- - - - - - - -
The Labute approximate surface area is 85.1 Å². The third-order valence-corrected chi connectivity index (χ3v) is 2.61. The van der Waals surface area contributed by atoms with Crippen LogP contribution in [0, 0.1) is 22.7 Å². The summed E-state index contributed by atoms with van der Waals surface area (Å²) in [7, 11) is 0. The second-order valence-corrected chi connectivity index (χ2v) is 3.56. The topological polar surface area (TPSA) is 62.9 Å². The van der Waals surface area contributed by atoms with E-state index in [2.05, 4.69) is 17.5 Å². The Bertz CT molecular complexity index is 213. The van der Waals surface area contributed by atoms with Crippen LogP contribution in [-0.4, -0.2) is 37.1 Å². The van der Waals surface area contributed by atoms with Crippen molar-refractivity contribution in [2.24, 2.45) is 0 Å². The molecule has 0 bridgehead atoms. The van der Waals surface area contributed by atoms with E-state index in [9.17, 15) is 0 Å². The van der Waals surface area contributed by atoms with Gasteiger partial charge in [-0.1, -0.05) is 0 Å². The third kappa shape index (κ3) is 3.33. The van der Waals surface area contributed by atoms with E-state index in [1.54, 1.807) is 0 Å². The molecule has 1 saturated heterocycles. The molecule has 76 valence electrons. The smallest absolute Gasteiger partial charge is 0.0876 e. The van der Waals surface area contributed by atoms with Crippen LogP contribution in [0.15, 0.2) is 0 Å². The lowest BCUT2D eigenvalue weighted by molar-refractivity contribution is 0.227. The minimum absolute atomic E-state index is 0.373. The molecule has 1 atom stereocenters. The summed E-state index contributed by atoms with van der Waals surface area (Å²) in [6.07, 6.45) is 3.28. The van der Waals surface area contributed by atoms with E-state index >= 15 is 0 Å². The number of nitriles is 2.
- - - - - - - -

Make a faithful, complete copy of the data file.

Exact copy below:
The Labute approximate surface area is 85.1 Å². The third-order valence-corrected chi connectivity index (χ3v) is 2.61. The van der Waals surface area contributed by atoms with Crippen LogP contribution in [0, 0.1) is 22.7 Å². The summed E-state index contributed by atoms with van der Waals surface area (Å²) in [7, 11) is 0. The second-order valence-corrected chi connectivity index (χ2v) is 3.56. The topological polar surface area (TPSA) is 62.9 Å². The van der Waals surface area contributed by atoms with E-state index in [2.05, 4.69) is 17.5 Å². The Bertz CT molecular complexity index is 213. The van der Waals surface area contributed by atoms with Crippen LogP contribution in [-0.4, -0.2) is 37.1 Å². The van der Waals surface area contributed by atoms with Crippen molar-refractivity contribution in [2.24, 2.45) is 0 Å². The molecule has 0 bridgehead atoms. The van der Waals surface area contributed by atoms with E-state index in [9.17, 15) is 0 Å². The van der Waals surface area contributed by atoms with Gasteiger partial charge in [-0.1, -0.05) is 0 Å². The third kappa shape index (κ3) is 3.33. The van der Waals surface area contributed by atoms with E-state index in [1.54, 1.807) is 0 Å². The molecule has 1 saturated heterocycles. The molecule has 76 valence electrons. The smallest absolute Gasteiger partial charge is 0.0876 e. The van der Waals surface area contributed by atoms with Crippen LogP contribution in [0.15, 0.2) is 0 Å². The lowest BCUT2D eigenvalue weighted by molar-refractivity contribution is 0.227. The minimum absolute atomic E-state index is 0.373. The molecule has 1 atom stereocenters. The summed E-state index contributed by atoms with van der Waals surface area (Å²) in [6.07, 6.45) is 3.28. The van der Waals surface area contributed by atoms with E-state index >= 15 is 0 Å². The number of nitriles is 2.